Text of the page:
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Kassim Tajideen released in Trump deal with Hezbollah and Iran



  • The US released a Lebanese terrorist — who raised $1 billion for Hezbollah — after he served just one year in prison.
  • Security officials in Europe and the Middle East are baffled as to why America would spend a decade hunting down such a high-value target and then let him go home.
  • The US appears to gain little or nothing from the release of Kassim Tajideen, which was brokered by Lebanese intelligence.
  • A Lebanese security official speculated that the American embassy has been pushing for prisoner deals because “they make Trump look good.”
  • Visit Business Insider’s homepage for more stories.

The US released a convicted Hezbollah financier from federal prison last month in an ongoing series of prisoner swaps between the US and Iran, according to a Lebanese security official and a senior Lebanese politician who spoke to Insider.

But, sources tell us, it’s not clear what, if anything, the US is getting in return. The mystery is acute because the Hezbollah activist was one of the terror-group’s most important fundraisers and one of the US’s highest-value criminal targets. So why let him go home for no significant return?

Kassim Tajideen, 65, pled guilty in 2018 to laundering more than $1 billion on behalf of the Lebanese militant group Hezbollah. He was sentenced to five years in prison.

The deal for his release was first reported by Reuters. It was initially described as a “purely judicial” humanitarian move over concerns he might contract COVID.

But multiple security officials in Europe and the Middle East told Insider that they do not believe the US Department of Justice — or Tajideen’s attorney — are telling the whole truth about Tajideen’s release. For one thing, the deal was brokered by the head of Lebanon’s domestic intelligence service, according to Reuters.

A State Department spokesperson told Reuters that any reports of a “deal” were false and that Tajideen’s release stemmed from DOJ guidance on COVID threats to federal prisoners. “The fact that he was released early due to health concerns and removed from the United States does not diminish the severity of his crime,” the spokesperson told Reuters.

‘The US government spends a decade building a case that he’s probably the largest single funder of Hezbollah’s operations … and lets him go’

The release of Tajideen, just over a year into his sentence, was criticized by a Belgian security official who had helped investigate the Tajideen’s extensive empire of business holdings, which span Europe, Africa and the Middle East.

”Here is the key guy that everyone was watching since 2003,” said “Bruno,” an officer in Belgian military intelligence, who cannot use his full name in the media and asked to be identified by a pseudonym.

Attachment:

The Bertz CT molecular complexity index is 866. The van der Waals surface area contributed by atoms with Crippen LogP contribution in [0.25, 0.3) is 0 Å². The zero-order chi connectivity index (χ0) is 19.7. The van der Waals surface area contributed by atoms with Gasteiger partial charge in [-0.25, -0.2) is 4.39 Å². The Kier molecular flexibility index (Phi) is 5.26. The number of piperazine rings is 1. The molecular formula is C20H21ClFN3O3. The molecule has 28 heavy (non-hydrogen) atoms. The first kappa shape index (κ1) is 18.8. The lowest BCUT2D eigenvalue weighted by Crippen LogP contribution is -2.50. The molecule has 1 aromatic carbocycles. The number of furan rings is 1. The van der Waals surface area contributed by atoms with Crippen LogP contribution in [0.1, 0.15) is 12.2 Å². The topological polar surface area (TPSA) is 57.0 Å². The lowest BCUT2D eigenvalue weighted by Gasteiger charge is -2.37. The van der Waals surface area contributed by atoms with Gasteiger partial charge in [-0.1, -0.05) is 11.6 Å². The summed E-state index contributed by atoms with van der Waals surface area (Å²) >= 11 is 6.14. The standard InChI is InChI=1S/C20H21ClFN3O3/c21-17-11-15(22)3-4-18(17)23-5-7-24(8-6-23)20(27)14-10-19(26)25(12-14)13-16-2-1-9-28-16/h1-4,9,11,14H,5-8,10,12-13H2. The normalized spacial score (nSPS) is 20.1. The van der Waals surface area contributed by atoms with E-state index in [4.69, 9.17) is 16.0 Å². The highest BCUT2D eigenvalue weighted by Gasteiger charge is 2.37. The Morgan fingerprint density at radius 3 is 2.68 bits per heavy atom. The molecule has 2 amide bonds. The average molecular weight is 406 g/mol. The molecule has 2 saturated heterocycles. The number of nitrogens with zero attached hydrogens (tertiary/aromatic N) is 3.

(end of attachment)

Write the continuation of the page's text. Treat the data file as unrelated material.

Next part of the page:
“Belgium arrests the guy for running one of the largest money-laundering operations in Africa and loses him before we could establish a link to terrorism,” he said of Tajideen’s flight to Beirut after being granted bail by a Belgian court. 

“Then the US government spends a decade building a case that he’s probably the largest single funder of Hezbollah’s operations, arrests him in Morocco, extradites him to the US, convicts him and lets him go,” the Belgian official said. 

“The Iranians and Hezbollah do not hold anyone from the US comparable in value to Tajideen, so how can this be a swap?” Bruno said. “Who did the Iranians release in exchange?”

‘They make Trump look good’

Tajideen built and still controls a multi-billion dollar network of companies spanning Africa, Europe, and the Middle East, administered by a complex collection of shell companies designed to obscure ownership. Dozens of the companies focus on Africa, where the conglomerate controls food imports, supermarkets, mobile phone networks, natural resource development and mining throughout Africa.

A senior Lebanese political figure, who refused to be named speaking about intelligence matters involving Iran and the United States, said that there has been an ongoing effort by the head of Lebanon’s General Security Directorate, General Abbas Ibrahim, to broker swaps between the US and Iran of prisoners. 

“The Americans have released some Iranians this year and Iran and Syria have released some American citizens, Tajideen was part of this process,” the official said.

A Lebanese security official confirmed the account, saying that the American embassy in Beirut and current National Security Advisor Robert O’ Brien have been pushing for prisoner deals because “they make Trump look good.”

‘To see Tajideen released and there’s nothing in return?’

Lebanon’s “Abbas is the crucial figure for the Americans, because they want to get their people released before the election and he can speak with the Iranians, the Syrians and Hezbollah,” said the Lebanese security official. “The Iranians and Hezbollah have been pushing for a deal on Tajideen for years — at one point they threatened to maybe take someone in the region to exchange for him.”

Neither the senior Lebanese political figure nor the security official could say what the US had received in exchange for the release of Tajideen, even as they expressed certainty that his freedom had been obtained by Ibrahim’s efforts. 

This is the problem, according to Bruno the Belgian intelligence official. “I understand the need for confidence building, that’s what low-level swaps are for,” he said. “But to see Tajideen released and there’s nothing in return? That’s the wrong message to send in terms of confidence as the Iranians will now be confident they can get what they like in return for very little.”

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